You slide into the low, bolstered seat, flip up the aircraft-style cover, press the start button, and hear the V-10 engine roar to life. Bump the steering wheel mode selector to Corsa, pull the right paddle, and off you go, down the pit lane at Ascari, ready to hit the track behind an Aventador. The Lamborghini Huracán is unleashed.
This is a very good way to spend a Thursday.
Or a Tuesday, a Sunday, or any other day for that matter. Not just because you’re at one of the finest private tracks in Europe, or because you’re well-heeled enough to be there, but because you’re behind the wheel of Lamborghini’s replacement for the Gallardo, the best car the company has ever built.
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That’s quite a statement to make with automotive icons like the Countach, Diablo, and Miura in the stable. But it’s true. The Huracán is the best Lamborghini ever.
It’s certainly a marked upgrade from the Aventador, though its sensuous exterior is somewhat more reserved; from ride comfort to shift quality to raw capability, the Huracán is, in nearly every quantitative and qualitative way, superior to its bigger brother.
The Huracán is also a major improvement on the Gallardo—a car I never much cared for, dynamically. Sitting still, or rolling raucously up to its destination, the Gallardo managed to impress for most of its 10-year run, but the unrefined transmission, mediocre handling, and peaky, high-strung engine quickly showed weakness when pressed into true supercar service. Toward the end of its decade, it began to look a bit tired, too, a dozen special variants notwithstanding.
But the Huracán has none of these foibles. In fact, the engineering team behind the Huracán set out rather explicitly to remove the Gallardo’s shortcomings, all the while wrapping it in an unmistakably, irresistibly Lamborghini shell. They succeeded.
2015 Lamborghini Huracán first drive
Let loose on the Ascari circuit for some group lead-follow action with a Lamborghini hot shoe at the wheel of an Aventador to set the pace, the Huracán initially feels like it's wearing a straitjacket. That's Strada mode, which has an insanely (but probably gladly) intrusive calibration for traction and stability control, preventing the application of full throttle with nearly any amount of steering angle dialed in. Fortunately, there are two other modes accessible via the toggle mounted at the six o'clock position on the steering wheel.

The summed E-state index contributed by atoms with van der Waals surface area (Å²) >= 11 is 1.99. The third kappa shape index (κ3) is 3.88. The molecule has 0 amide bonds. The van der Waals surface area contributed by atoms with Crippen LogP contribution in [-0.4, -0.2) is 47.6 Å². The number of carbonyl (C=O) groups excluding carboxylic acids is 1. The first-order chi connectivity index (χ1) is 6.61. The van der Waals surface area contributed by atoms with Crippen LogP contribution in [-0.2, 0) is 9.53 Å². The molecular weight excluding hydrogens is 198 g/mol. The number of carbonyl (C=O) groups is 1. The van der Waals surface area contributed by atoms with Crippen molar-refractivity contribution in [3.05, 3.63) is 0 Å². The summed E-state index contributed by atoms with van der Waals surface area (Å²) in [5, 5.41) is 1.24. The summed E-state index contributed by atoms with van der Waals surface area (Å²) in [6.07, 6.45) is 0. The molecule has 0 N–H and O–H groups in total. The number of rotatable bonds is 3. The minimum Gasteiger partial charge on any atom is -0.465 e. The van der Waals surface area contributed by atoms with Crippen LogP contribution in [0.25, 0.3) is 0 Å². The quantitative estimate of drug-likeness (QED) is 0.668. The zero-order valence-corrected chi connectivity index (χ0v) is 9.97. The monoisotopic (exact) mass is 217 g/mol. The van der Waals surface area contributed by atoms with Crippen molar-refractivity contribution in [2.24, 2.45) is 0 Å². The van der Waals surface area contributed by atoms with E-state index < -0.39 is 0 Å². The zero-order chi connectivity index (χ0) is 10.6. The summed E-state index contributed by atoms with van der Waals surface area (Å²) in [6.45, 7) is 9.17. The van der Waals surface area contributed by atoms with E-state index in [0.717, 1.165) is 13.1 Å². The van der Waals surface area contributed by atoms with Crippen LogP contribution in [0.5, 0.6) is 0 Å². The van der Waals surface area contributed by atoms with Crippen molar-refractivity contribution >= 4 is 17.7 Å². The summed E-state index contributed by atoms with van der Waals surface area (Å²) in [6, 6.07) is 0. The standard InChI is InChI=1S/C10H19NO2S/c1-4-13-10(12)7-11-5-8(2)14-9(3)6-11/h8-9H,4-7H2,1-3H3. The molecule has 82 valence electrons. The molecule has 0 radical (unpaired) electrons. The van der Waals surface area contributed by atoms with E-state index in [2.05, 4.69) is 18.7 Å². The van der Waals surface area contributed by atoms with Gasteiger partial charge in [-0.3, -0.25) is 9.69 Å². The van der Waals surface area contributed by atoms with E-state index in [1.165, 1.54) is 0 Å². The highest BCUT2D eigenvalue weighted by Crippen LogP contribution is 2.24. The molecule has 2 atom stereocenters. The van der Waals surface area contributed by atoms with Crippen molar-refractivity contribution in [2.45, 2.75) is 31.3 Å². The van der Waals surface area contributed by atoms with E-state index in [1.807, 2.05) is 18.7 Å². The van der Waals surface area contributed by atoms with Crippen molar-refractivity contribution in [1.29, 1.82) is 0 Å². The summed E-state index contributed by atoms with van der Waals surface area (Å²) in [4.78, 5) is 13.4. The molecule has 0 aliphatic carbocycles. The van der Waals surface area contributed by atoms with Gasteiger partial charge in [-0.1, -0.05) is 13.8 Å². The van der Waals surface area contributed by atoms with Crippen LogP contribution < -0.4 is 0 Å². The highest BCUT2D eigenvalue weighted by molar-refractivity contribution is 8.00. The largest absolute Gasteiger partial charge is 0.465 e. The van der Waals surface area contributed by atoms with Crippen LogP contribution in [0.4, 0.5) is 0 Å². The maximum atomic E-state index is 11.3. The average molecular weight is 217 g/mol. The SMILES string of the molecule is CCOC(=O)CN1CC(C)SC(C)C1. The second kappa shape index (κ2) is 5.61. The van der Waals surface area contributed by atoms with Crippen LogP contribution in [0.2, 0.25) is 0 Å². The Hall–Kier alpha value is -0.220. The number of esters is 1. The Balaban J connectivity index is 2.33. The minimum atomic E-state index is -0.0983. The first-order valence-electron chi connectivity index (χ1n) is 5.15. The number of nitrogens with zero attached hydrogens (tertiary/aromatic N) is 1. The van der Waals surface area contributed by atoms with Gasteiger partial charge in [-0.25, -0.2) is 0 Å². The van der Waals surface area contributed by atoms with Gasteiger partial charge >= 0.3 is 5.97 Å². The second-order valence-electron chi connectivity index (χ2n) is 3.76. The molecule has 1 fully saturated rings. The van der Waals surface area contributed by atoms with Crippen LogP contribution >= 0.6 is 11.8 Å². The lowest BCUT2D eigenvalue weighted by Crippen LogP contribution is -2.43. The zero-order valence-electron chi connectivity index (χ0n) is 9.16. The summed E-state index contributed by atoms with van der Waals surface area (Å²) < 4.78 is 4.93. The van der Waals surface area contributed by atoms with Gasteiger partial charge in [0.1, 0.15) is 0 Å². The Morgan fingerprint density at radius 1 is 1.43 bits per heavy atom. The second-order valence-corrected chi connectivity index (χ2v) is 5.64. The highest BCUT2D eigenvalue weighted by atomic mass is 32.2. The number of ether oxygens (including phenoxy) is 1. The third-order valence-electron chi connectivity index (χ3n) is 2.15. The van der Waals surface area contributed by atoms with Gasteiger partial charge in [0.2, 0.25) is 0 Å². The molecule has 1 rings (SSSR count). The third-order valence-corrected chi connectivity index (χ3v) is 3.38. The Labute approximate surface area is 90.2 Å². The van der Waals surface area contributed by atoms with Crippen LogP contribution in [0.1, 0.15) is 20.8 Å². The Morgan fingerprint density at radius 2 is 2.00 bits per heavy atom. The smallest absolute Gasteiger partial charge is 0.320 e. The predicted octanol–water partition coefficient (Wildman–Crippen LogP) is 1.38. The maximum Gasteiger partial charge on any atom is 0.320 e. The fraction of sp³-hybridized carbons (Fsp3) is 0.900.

Bump it down into Sport mode and things liven up quite a bit--the throttle mapping gets snappier, the seven-speed dual-clutch gearbox gets quicker, the dynamic exhaust gets louder, and the stability control system lets loose its death grip--just a bit. You have the option of letting the gearbox handle shifts for you in Sport mode, or doing the work yourself via the fixed column-mounted paddle shifters. Still, a few turns in Sport mode and an experienced driver will find themselves wanting more control.
The answer is Corsa mode. Reducing stability control to a minimum--it was so unintrusive when driven smoothly, we found no reason to object despite the Ascari circuit's many tortuous and tricky turns, elevation changes, and hard braking zones. Shifting is manual-only in Corsa mode, adding further to the driver's sense of control. Likewise, the gearbox, throttle, and damping are all sharpened to their most aggressive settings in Corsa, transforming the once mild-mannered Huracán into a car that's serious fun on track.
2015 Lamborghini Huracán first drive
Dynamically, once in Corsa mode, the Huracán feels rather a lot like the Audi R8 V10 Plus. That's certainly not a bad thing: there's loads of power from the quick-revving 5.2-liter V-10 engine (601 hp, to be precise), and the 3,370-pound car is very well-balanced for a mid-engined, all-wheel-drive car. The tendency toward power-on understeer is notable, but a few laps of calibrating driving style to match the car's grip and propulsion levels quickly makes it an easy car to drive scarily fast.
Part of the credit for the Huracán's good manners goes to the Lamborghini Piattaforma Inerziale, a set of accelerometers arranged in three axes. Many cars use three-axis calculations to provide yaw, roll, and pitch information to the stability control system--but Lamborghini takes it two steps further, installing two additional gyroscopes so each axis has a direct reading for the system to use. Other systems use a single gyroscope paired with accelerometers, requiring them to perform calculations to derive movements in the other two axes. Lamborghini's new system in the Huracán enables far quicker and more precise readings to be delivered to the computers, resulting a stability control system that is noticeably better largely by being completely unnoticeable.